A Nightmare on Elm Street reviews…
Ouch. First Spill:
Then the NYPost, Kyle Smith:
…To the audience suckered into paying to see this, here’s why your generation sucks. A book for first-graders by Carl Reiner was called “Tell Me a Scary Story, But Not Too Scary.” Young adults going to this movie are, mentally, first-graders with a higher tolerance for gore.
Going in, you know the story and pretty much what’s going to happen in every scene (Freddy is going to pop up in varying settings). A girl gets in the bathtub and everyone waits for the finger-knives to appear so they can issue a properly prepared-for shriek. That’s pretend scared.
Now that there have been eight Freddy movies, 12 Jasons and 10 Halloweens, it might be time to declare that kids like to see the same stuff over and over. (When Generation X sat through all this, at least it was new, or new-ish.) But just as you can’t tickle yourself, you can’t really be scared unless you honestly don’t know what’s next. Teens are so uncertain all the time that they crave movies where everything is as pre-arranged as soccer practice. When you start to notice that full-on predictability has become unpleasant to watch, you might just have arrived at the moment of your moviegoing maturity.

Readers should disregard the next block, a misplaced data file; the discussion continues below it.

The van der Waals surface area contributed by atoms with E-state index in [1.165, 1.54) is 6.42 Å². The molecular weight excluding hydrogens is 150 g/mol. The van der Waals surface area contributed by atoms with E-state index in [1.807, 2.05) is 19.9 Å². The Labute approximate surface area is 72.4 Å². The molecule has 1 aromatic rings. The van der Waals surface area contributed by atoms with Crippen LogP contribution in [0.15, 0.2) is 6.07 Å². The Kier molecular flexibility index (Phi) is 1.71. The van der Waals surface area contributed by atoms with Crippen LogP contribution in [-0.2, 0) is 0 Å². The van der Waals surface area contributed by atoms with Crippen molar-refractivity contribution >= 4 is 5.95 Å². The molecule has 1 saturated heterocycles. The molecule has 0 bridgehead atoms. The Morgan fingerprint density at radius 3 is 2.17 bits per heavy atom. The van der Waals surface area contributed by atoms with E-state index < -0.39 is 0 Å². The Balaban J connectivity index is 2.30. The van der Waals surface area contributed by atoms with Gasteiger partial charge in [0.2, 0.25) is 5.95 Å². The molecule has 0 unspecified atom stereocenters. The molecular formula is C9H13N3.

Though Freddy is basically the same guy as in the 1984 original, his back story is different. For a few minutes the movie threatens to become interesting — then retreats. (Mild spoilers follow.)…